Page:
7. Ingersoll K. The impact of psychiatric symptoms, drug use, and medication regimen on non-adherence to HIV treatment. AIDS Care. 2004;16:199-211.
8. Crisp BR, Williams M, Timpson S, et al. Medication compliance and satisfaction with treatment for HIV disease in a sample of African-American crack cocaine smokers. AIDS Behav. 2004;8:199-206.
9. Sharpe TT, Lee LM, Nakashima AK, et al. Crack cocaine use and adherence to antiretroviral treatment among HIV-infected black women. J Community Health. 2004;29:117-127.
10. Arnsten JH, Demas PA, Grant RW, et al. Impact of active drug use on antiretroviral therapy adherence and viral suppression in HIV-infected drug users. J Gen Intern Med. 2002;17:377-381.
11. Tucker JS, Burnam MA, Sherbourne CD, et al. Substance use and mental health correlates of nonadherence to antiretroviral medications in a sample of patients with human immunodeficiency virus infection. Am J Med. 2003;114:573-580.
12. Howard AA, Arnsten JH, Lo Y, et al. A prospective study of adherence and viral load in a large multi-center cohort of HIV-infected women. AIDS. 2002;16:2175-2182.
13. Kerr T, Marshall A, Walsh J, et al. Determinants of HAART discontinuation among injection drug users. AIDS Care. 2005;17:539-549.
14. Cunningham WE, Markson LE, Andersen RM, et al. Prevalence and predictors of highly active antiretroviral therapy use in patients with HIV infection in the United States. HCSUS Consortium. HIV Cost and Services Utilization. J Acquir Immune Defic Syndr. 2000;25:115-123.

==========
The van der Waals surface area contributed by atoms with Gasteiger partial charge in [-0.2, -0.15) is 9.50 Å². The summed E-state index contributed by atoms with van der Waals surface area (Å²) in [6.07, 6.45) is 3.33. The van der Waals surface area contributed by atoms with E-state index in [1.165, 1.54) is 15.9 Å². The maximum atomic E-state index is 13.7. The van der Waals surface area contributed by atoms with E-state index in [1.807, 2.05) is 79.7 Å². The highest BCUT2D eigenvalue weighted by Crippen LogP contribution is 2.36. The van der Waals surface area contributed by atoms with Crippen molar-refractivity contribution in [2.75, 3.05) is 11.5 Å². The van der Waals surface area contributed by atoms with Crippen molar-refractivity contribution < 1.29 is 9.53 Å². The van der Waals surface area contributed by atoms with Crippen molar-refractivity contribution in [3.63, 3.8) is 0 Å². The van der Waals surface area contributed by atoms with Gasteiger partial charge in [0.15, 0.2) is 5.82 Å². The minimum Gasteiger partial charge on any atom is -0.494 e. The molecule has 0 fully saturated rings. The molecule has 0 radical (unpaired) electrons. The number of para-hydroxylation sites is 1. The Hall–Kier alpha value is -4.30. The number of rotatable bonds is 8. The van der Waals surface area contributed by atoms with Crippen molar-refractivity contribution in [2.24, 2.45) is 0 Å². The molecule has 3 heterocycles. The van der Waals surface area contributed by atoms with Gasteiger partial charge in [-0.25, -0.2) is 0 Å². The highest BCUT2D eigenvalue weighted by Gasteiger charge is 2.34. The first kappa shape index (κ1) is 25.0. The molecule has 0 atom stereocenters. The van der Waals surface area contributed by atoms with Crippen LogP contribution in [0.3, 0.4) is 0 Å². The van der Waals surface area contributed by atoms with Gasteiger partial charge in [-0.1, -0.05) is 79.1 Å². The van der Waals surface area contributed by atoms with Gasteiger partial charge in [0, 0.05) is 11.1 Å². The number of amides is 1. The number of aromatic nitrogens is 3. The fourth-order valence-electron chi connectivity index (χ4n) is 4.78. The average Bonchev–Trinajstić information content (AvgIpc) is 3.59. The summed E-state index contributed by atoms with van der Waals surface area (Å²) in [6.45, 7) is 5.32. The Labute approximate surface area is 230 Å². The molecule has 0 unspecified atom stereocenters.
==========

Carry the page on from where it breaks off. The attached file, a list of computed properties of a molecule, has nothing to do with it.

15. Escaffre N, Morin M, Bouhnik AD, et al. Injecting drug users' adherence to HIV antiretroviral treatments: physicians' beliefs. AIDS Care. 2000;12:723-730.
16. Berg KM, Demas PA, Howard AA, et al. Gender differences in factors associated with adherence to antiretroviral therapy. J Gen Intern Med. 2004;19:1111-1117.
17. Halkitis PN, Kutnick AH, Slater S. The social realities of adherence to protease inhibitor regimens: substance use, health care and psychological states. J Health Psychol. 2005;10:545-558.
18. Cook RL, Sereika SM, Hunt SC, et al. Problem drinking and medication adherence among persons with HIV infection. J Gen Intern Med. 2001;16:83-88.
19. Vlahov D, Galai N, Safaeian M, et al. Effectiveness of highly active antiretroviral therapy among injection drug users with late-stage human immunodeficiency virus infection. Am J Epidemiol. 2005;161:999-1012.
20. Carrieri MP, Chesney MA, Spire B, et al. Failure to maintain adherence to HAART in a cohort of French HIV-positive injecting drug users. Int J Behav Med. 2003;10:1-14.